Bardolph, Pistol, and the others (all the commoners but Nim) are veteran Shakespeare characters, introduced and developed in the Henry IV plays. In those plays, they take a secondary role to Sir John Falstaff, a larger-than-life comic creation and the bosom friend of the present-day King Henry, who is known in the Henry IV plays as Prince Hal. Falstaff does not appear onstage in Henry V, but the characters talk about him, and in Act II, scene iii we learn of his death.
Henry’s history with Falstaff has important implications for Henry’s character. Falstaff was a mentor and constant companion to Prince Hal before the death of his royal father, Henry IV. Much to Henry IV’s chagrin, Falstaff taught the young Hal all about the underworld’s way of life. When Prince Hal became king, though, he rejected Falstaff publicly. According to the friends who go to Falstaff’s deathbed, this rejection was the beginning of the end for Falstaff. As the hostess explains it, Falstaff will die because “[t]he King has killed his heart” (II.i.79).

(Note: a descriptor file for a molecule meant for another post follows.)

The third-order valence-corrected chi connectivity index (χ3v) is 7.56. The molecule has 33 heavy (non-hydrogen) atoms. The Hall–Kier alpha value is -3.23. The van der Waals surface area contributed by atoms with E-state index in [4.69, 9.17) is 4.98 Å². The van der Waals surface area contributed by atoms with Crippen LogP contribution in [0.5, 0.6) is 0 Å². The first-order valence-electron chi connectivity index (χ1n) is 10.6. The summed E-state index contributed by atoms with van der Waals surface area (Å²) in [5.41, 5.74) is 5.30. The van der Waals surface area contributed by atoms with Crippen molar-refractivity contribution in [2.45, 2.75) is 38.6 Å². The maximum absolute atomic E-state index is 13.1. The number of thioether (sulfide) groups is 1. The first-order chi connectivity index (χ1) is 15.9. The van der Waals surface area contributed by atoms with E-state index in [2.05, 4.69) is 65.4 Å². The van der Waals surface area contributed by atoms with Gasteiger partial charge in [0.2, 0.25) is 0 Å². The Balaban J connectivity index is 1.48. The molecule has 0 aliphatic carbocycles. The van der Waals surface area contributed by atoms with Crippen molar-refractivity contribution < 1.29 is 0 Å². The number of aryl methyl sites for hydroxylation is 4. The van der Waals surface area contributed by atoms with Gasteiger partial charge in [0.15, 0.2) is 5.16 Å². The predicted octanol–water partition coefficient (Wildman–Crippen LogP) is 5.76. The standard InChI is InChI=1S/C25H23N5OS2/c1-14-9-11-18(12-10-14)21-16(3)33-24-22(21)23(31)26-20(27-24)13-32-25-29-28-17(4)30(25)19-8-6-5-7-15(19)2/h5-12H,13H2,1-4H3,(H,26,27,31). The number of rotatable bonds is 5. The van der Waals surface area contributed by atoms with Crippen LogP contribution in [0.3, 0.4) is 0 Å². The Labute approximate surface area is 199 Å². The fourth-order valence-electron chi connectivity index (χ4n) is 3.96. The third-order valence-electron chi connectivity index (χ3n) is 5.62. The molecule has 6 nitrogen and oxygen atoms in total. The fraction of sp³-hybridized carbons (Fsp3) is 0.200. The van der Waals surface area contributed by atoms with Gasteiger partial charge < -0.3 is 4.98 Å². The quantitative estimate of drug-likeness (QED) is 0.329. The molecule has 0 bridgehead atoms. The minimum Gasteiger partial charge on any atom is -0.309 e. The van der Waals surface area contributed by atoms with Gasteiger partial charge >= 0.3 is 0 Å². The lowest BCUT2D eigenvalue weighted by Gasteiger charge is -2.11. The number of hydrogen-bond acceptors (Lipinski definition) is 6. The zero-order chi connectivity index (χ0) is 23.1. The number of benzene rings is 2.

The juxtaposition of the announcement in Act II, scene i of Falstaff’s impending death and the announcement in Act II, scene ii of Scrope’s impending death creates an interesting implication—that the amount of power a person has plays an important role in determining what it is right or wrong for him to do. Falstaff, one of the king’s former friends, is dying because Henry betrayed him. Scrope, another former friend, is also going to die, but because he betrayed Henry. There is a certain disturbing irony to this fact, but, at the same time, one of the reasons that power plays such a large role in determining a person’s behavior is that with increased power comes an enlarged set of responsibilities. However he might have felt about Falstaff personally, Henry knew that Falstaff was a confirmed outlaw and thief and understood that keeping such a person close to the throne would not serve the larger needs of England. Along the same lines, it is likely that Henry conducts the execution of the traitorous noblemen as he does because he gives priority to his country’s stability over the stability of his personal relationships. He considers it of utmost importance to send a signal to the other nobles that the war is a deadly serious business and will be conducted as such. Henry shows kindness when he can, freeing the insignificant drunkard, but when the fates of nations are at stake, he knows that he must act from motives larger than his own personal feelings. To spare Scrope out of love would weaken the stability of the throne. This sense of responsibility and the necessity of acting justly underlies Henry’s apparent coldness. Henry himself later expounds upon this idea when he describes the pressures of living as a king.